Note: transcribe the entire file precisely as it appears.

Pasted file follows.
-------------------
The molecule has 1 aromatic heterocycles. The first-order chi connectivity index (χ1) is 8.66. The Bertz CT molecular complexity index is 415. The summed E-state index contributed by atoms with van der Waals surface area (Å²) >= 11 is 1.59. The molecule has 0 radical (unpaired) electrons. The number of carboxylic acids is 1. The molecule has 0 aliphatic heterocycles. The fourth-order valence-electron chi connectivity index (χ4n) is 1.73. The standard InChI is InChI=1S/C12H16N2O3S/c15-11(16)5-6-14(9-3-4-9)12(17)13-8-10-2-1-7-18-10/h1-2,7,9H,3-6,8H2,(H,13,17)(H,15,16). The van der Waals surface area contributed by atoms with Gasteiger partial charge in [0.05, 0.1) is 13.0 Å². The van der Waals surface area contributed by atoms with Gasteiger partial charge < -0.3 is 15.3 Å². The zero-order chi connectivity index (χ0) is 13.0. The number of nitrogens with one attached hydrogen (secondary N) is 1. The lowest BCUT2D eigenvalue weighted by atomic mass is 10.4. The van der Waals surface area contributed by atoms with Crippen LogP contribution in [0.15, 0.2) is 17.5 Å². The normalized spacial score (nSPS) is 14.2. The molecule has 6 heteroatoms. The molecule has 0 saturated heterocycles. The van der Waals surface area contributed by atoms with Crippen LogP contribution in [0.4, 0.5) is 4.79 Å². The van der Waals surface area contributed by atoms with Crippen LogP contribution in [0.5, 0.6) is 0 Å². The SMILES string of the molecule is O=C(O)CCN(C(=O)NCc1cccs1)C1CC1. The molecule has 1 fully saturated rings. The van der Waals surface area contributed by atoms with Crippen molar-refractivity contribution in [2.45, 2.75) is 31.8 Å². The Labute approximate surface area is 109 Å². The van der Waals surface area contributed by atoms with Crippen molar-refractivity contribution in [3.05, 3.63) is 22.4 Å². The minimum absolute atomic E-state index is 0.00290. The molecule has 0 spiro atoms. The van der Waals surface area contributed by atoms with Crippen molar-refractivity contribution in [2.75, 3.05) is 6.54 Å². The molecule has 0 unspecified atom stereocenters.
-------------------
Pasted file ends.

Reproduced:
The molecule has 1 aromatic heterocycles. The first-order chi connectivity index (χ1) is 8.66. The Bertz CT molecular complexity index is 415. The summed E-state index contributed by atoms with van der Waals surface area (Å²) >= 11 is 1.59. The molecule has 0 radical (unpaired) electrons. The number of carboxylic acids is 1. The molecule has 0 aliphatic heterocycles. The fourth-order valence-electron chi connectivity index (χ4n) is 1.73. The standard InChI is InChI=1S/C12H16N2O3S/c15-11(16)5-6-14(9-3-4-9)12(17)13-8-10-2-1-7-18-10/h1-2,7,9H,3-6,8H2,(H,13,17)(H,15,16). The van der Waals surface area contributed by atoms with Gasteiger partial charge in [0.05, 0.1) is 13.0 Å². The van der Waals surface area contributed by atoms with Gasteiger partial charge < -0.3 is 15.3 Å². The zero-order chi connectivity index (χ0) is 13.0. The number of nitrogens with one attached hydrogen (secondary N) is 1. The lowest BCUT2D eigenvalue weighted by atomic mass is 10.4. The van der Waals surface area contributed by atoms with Crippen LogP contribution in [0.15, 0.2) is 17.5 Å². The normalized spacial score (nSPS) is 14.2. The molecule has 6 heteroatoms. The molecule has 0 saturated heterocycles. The van der Waals surface area contributed by atoms with Crippen LogP contribution in [0.4, 0.5) is 4.79 Å². The van der Waals surface area contributed by atoms with Crippen LogP contribution in [0.5, 0.6) is 0 Å². The SMILES string of the molecule is O=C(O)CCN(C(=O)NCc1cccs1)C1CC1. The molecule has 1 fully saturated rings. The van der Waals surface area contributed by atoms with Crippen molar-refractivity contribution in [2.45, 2.75) is 31.8 Å². The Labute approximate surface area is 109 Å². The van der Waals surface area contributed by atoms with Crippen molar-refractivity contribution in [3.05, 3.63) is 22.4 Å². The minimum absolute atomic E-state index is 0.00290. The molecule has 0 spiro atoms. The van der Waals surface area contributed by atoms with Crippen molar-refractivity contribution in [2.75, 3.05) is 6.54 Å². The molecule has 0 unspecified atom stereocenters.